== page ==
[Originally published in Hebrew in August 2016 here.]
Even during the age of the Roman Empire, groups of soldiers used to break their stride while crossing a bridge, as even a strong bridge can collapse beneath a military march. The fact is, herd behavior can cause an immediate disaster or a long-term ecological catastrophe. One of the natural ways that lead to heterogeneous behavior is the use of partial, incomplete, or ambiguous information. This article, by Professor Ido Erev of the Technion and his colleagues, explained and elegantly demonstrated – 25 years ago – how imprecise communication can save a population from loss and destruction, while precise and accurate information can severely harm the population’s survivability likelihood.
We tend to believe that when we cater information to someone, everything should be precise and crystal clear. In some cases, even when we think that the best instructions and guidance were provided, good intelligent people make mistakes. The more so, in the case of imprecise or vague communication, some individuals will understand things differently – in the best-case scenario, part of the population will perform well, and some will err; in the worst-case scenario, everyone shall be confused. So why go in the direction of ambiguity and vagueness anyway? When is it right to encourage heterogeneous behavior? Let us explain this with two examples.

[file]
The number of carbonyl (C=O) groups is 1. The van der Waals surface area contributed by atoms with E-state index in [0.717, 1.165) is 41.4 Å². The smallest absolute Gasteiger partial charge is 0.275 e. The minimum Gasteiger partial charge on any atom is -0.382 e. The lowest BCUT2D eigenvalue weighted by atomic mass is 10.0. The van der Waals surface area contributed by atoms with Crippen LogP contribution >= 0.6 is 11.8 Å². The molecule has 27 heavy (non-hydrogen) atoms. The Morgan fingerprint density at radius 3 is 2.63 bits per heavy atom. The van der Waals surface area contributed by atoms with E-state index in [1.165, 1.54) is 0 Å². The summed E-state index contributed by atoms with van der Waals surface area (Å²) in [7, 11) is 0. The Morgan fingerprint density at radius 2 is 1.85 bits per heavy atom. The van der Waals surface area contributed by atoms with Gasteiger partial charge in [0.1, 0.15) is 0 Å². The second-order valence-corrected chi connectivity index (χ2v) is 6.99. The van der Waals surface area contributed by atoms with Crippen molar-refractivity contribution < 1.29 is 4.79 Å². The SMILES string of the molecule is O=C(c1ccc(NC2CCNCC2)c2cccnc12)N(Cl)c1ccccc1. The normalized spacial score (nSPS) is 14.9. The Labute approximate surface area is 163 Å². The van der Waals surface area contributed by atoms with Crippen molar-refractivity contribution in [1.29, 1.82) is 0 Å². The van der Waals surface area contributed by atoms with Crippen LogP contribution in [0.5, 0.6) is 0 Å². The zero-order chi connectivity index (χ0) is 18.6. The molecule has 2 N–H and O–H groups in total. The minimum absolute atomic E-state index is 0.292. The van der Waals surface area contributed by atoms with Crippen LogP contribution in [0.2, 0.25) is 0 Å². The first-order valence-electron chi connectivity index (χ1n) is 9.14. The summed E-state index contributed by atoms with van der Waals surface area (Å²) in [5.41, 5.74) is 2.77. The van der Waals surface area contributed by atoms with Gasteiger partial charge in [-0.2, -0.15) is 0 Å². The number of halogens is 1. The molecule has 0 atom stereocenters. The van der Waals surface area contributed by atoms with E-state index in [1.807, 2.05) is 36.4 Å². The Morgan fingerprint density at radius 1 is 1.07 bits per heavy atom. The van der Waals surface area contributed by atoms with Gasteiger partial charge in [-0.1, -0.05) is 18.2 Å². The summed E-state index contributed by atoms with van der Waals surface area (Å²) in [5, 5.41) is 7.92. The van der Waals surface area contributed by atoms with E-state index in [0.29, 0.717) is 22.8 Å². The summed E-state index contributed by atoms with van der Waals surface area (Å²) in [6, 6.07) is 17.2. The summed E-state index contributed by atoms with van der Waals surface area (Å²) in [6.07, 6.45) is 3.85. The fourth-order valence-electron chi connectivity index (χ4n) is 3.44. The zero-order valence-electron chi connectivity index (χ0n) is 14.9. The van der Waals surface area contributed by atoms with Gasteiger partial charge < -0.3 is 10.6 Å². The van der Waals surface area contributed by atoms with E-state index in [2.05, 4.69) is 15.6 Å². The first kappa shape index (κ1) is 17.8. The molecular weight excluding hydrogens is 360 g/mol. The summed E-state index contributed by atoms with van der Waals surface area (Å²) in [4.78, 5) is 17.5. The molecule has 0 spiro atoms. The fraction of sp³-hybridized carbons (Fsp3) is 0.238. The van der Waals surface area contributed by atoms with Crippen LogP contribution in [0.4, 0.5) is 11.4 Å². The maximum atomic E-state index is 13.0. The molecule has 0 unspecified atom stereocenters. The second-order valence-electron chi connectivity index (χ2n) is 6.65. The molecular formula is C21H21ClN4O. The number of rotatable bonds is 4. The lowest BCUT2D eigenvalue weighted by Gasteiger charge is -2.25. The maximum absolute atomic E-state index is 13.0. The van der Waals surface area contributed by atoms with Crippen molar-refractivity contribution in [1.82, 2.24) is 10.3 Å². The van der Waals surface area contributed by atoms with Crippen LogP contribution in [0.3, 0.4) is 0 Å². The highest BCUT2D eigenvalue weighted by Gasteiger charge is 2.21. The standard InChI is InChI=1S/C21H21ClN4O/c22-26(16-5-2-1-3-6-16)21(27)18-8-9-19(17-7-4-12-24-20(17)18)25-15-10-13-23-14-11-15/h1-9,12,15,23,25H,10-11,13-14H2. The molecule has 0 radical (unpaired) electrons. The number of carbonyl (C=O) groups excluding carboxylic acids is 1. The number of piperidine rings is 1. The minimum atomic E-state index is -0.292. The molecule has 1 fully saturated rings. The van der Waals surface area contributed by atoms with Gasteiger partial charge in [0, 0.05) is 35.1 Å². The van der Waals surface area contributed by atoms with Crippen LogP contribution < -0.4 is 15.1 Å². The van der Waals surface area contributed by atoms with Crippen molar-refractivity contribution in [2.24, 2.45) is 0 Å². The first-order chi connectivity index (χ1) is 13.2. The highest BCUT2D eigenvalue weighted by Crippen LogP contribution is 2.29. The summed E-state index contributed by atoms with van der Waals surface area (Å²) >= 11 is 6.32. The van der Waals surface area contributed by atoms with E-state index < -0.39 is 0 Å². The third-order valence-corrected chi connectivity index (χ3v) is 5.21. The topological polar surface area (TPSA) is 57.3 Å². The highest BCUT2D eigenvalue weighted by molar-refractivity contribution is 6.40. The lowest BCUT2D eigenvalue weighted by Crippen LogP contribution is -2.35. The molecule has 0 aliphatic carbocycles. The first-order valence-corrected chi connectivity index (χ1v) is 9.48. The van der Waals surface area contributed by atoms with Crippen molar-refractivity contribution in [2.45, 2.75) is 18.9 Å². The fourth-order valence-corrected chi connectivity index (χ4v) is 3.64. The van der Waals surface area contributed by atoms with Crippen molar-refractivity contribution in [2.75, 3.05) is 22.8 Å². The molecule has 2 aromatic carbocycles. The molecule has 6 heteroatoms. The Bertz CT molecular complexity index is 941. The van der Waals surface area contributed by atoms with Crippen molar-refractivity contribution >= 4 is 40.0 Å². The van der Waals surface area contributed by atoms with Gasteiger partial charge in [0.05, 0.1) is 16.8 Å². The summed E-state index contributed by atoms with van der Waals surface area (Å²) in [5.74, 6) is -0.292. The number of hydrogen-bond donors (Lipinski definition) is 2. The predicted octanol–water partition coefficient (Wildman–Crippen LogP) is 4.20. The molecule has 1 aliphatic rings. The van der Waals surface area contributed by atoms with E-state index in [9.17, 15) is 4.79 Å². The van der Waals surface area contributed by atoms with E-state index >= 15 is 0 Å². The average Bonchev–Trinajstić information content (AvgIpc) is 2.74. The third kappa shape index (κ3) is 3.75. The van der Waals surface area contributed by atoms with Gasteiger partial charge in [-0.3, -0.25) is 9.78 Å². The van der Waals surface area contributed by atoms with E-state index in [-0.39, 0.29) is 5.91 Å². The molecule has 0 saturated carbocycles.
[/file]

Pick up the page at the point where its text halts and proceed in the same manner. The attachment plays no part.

- “The problem of the commons” – Every member of a community of shepherds owns 10 sheep grazing in a common pasture. A member that adds an 11th sheep to his own herd increases personal wealth, while the whole community shares the loss resulting from the reduced food supply per animal. If other members do the same, soon enough, the entire community will suffer from the shortage of grazing.
In this case, a clear and unambiguous rule is required – one that the community can also monitor and regulate. Here, there is no room for ambiguity; a homogeneous behavior works in favor of the common good.
- Now, let’s imagine a different situation that the same community of shepherds may face – a drought that forces it to move to a new location with water. Only a few routes are available, and it is known that there are wolves, that can kill all the sheep passing their way, around. Scouts were sent to observe the wolves in order to predict their location during the group’s migration. The scouts can only form an uncertain prediction of which route will be open – the information they provide about the safest route is of a probabilistic nature. If precise information is presented, all the shepherds will select the same route. In that case, there is still a chance that the wolves will lurk there and wipe out the whole sheep population. Clearly, such consistency is not in the group’s best interests.
But since the information, which the scouts provide, is of a probabilistic nature, different individuals will grasp it differently and select different migration routes; hence, eliminating the chances of wiping out the whole sheep population. Such a heterogeneous behavior will create the variability, which can prevent a disaster, and is so necessary to the survival of the community.